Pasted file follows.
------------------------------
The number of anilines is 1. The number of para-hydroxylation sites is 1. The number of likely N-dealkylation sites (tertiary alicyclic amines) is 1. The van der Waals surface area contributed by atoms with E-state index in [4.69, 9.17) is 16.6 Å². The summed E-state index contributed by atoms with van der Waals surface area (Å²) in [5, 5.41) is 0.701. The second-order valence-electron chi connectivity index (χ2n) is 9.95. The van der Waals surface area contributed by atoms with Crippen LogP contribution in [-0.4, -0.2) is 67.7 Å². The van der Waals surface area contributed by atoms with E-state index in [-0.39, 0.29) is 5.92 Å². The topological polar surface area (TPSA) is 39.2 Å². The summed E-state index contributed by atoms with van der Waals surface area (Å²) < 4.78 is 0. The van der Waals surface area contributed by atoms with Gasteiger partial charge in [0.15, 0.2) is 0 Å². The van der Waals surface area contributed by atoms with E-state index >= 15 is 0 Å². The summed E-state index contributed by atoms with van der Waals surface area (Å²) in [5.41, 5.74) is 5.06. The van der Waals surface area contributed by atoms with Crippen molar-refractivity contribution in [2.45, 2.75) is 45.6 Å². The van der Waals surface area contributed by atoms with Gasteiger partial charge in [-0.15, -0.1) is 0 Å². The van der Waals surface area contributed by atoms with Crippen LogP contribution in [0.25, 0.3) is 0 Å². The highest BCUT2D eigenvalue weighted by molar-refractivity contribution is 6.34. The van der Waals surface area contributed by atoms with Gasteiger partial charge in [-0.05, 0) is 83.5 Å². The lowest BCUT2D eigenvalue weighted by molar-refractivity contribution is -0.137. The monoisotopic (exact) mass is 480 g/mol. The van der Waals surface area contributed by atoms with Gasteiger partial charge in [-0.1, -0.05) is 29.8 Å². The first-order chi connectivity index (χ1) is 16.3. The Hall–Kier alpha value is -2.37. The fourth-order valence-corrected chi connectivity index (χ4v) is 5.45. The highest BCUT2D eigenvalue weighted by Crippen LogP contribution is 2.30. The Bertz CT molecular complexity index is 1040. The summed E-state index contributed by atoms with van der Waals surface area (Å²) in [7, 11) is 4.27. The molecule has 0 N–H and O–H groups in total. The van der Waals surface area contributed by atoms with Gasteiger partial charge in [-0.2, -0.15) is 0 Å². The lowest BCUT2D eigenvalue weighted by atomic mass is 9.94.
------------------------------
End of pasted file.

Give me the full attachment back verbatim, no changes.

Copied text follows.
The number of anilines is 1. The number of para-hydroxylation sites is 1. The number of likely N-dealkylation sites (tertiary alicyclic amines) is 1. The van der Waals surface area contributed by atoms with E-state index in [4.69, 9.17) is 16.6 Å². The summed E-state index contributed by atoms with van der Waals surface area (Å²) in [5, 5.41) is 0.701. The second-order valence-electron chi connectivity index (χ2n) is 9.95. The van der Waals surface area contributed by atoms with Crippen LogP contribution in [-0.4, -0.2) is 67.7 Å². The van der Waals surface area contributed by atoms with E-state index in [-0.39, 0.29) is 5.92 Å². The topological polar surface area (TPSA) is 39.2 Å². The summed E-state index contributed by atoms with van der Waals surface area (Å²) < 4.78 is 0. The van der Waals surface area contributed by atoms with Gasteiger partial charge in [0.15, 0.2) is 0 Å². The van der Waals surface area contributed by atoms with E-state index >= 15 is 0 Å². The summed E-state index contributed by atoms with van der Waals surface area (Å²) in [5.41, 5.74) is 5.06. The van der Waals surface area contributed by atoms with Crippen molar-refractivity contribution in [2.45, 2.75) is 45.6 Å². The van der Waals surface area contributed by atoms with Gasteiger partial charge in [-0.15, -0.1) is 0 Å². The van der Waals surface area contributed by atoms with Crippen LogP contribution in [0.25, 0.3) is 0 Å². The highest BCUT2D eigenvalue weighted by molar-refractivity contribution is 6.34. The van der Waals surface area contributed by atoms with Gasteiger partial charge in [-0.05, 0) is 83.5 Å². The lowest BCUT2D eigenvalue weighted by molar-refractivity contribution is -0.137. The monoisotopic (exact) mass is 480 g/mol. The van der Waals surface area contributed by atoms with Gasteiger partial charge in [-0.1, -0.05) is 29.8 Å². The first-order chi connectivity index (χ1) is 16.3. The Hall–Kier alpha value is -2.37. The fourth-order valence-corrected chi connectivity index (χ4v) is 5.45. The highest BCUT2D eigenvalue weighted by Crippen LogP contribution is 2.30. The Bertz CT molecular complexity index is 1040. The summed E-state index contributed by atoms with van der Waals surface area (Å²) in [7, 11) is 4.27. The molecule has 0 N–H and O–H groups in total. The van der Waals surface area contributed by atoms with Gasteiger partial charge in [-0.2, -0.15) is 0 Å². The lowest BCUT2D eigenvalue weighted by atomic mass is 9.94.